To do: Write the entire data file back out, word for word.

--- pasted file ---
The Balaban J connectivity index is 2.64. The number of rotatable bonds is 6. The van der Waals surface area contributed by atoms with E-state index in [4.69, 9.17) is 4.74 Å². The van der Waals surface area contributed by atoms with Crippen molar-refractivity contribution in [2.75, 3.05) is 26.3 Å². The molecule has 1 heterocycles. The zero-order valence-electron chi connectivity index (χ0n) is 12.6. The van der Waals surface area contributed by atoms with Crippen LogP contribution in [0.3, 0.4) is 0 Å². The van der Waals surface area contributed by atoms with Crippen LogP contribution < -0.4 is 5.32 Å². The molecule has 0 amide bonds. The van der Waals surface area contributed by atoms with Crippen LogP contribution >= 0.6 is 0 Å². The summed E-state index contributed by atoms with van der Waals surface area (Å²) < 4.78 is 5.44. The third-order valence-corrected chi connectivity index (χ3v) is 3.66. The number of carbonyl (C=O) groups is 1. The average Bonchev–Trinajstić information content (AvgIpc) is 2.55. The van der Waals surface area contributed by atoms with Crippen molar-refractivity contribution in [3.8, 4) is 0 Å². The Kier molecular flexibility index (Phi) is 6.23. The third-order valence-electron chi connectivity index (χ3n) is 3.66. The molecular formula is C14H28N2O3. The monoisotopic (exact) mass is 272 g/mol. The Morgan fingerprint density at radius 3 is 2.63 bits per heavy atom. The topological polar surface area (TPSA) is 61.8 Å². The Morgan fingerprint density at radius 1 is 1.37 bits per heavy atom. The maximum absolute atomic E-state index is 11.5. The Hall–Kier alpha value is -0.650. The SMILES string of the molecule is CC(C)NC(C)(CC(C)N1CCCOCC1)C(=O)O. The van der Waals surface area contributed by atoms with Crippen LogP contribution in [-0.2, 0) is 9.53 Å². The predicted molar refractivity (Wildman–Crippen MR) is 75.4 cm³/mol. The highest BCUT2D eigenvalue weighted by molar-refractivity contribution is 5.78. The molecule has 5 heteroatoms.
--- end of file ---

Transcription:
The Balaban J connectivity index is 2.64. The number of rotatable bonds is 6. The van der Waals surface area contributed by atoms with E-state index in [4.69, 9.17) is 4.74 Å². The van der Waals surface area contributed by atoms with Crippen molar-refractivity contribution in [2.75, 3.05) is 26.3 Å². The molecule has 1 heterocycles. The zero-order valence-electron chi connectivity index (χ0n) is 12.6. The van der Waals surface area contributed by atoms with Crippen LogP contribution in [0.3, 0.4) is 0 Å². The van der Waals surface area contributed by atoms with Crippen LogP contribution < -0.4 is 5.32 Å². The molecule has 0 amide bonds. The van der Waals surface area contributed by atoms with Crippen LogP contribution >= 0.6 is 0 Å². The summed E-state index contributed by atoms with van der Waals surface area (Å²) < 4.78 is 5.44. The third-order valence-corrected chi connectivity index (χ3v) is 3.66. The number of carbonyl (C=O) groups is 1. The average Bonchev–Trinajstić information content (AvgIpc) is 2.55. The van der Waals surface area contributed by atoms with Crippen molar-refractivity contribution in [3.8, 4) is 0 Å². The Kier molecular flexibility index (Phi) is 6.23. The third-order valence-electron chi connectivity index (χ3n) is 3.66. The molecular formula is C14H28N2O3. The monoisotopic (exact) mass is 272 g/mol. The Morgan fingerprint density at radius 3 is 2.63 bits per heavy atom. The topological polar surface area (TPSA) is 61.8 Å². The Morgan fingerprint density at radius 1 is 1.37 bits per heavy atom. The maximum absolute atomic E-state index is 11.5. The Hall–Kier alpha value is -0.650. The SMILES string of the molecule is CC(C)NC(C)(CC(C)N1CCCOCC1)C(=O)O. The van der Waals surface area contributed by atoms with Crippen LogP contribution in [-0.2, 0) is 9.53 Å². The predicted molar refractivity (Wildman–Crippen MR) is 75.4 cm³/mol. The highest BCUT2D eigenvalue weighted by molar-refractivity contribution is 5.78. The molecule has 5 heteroatoms.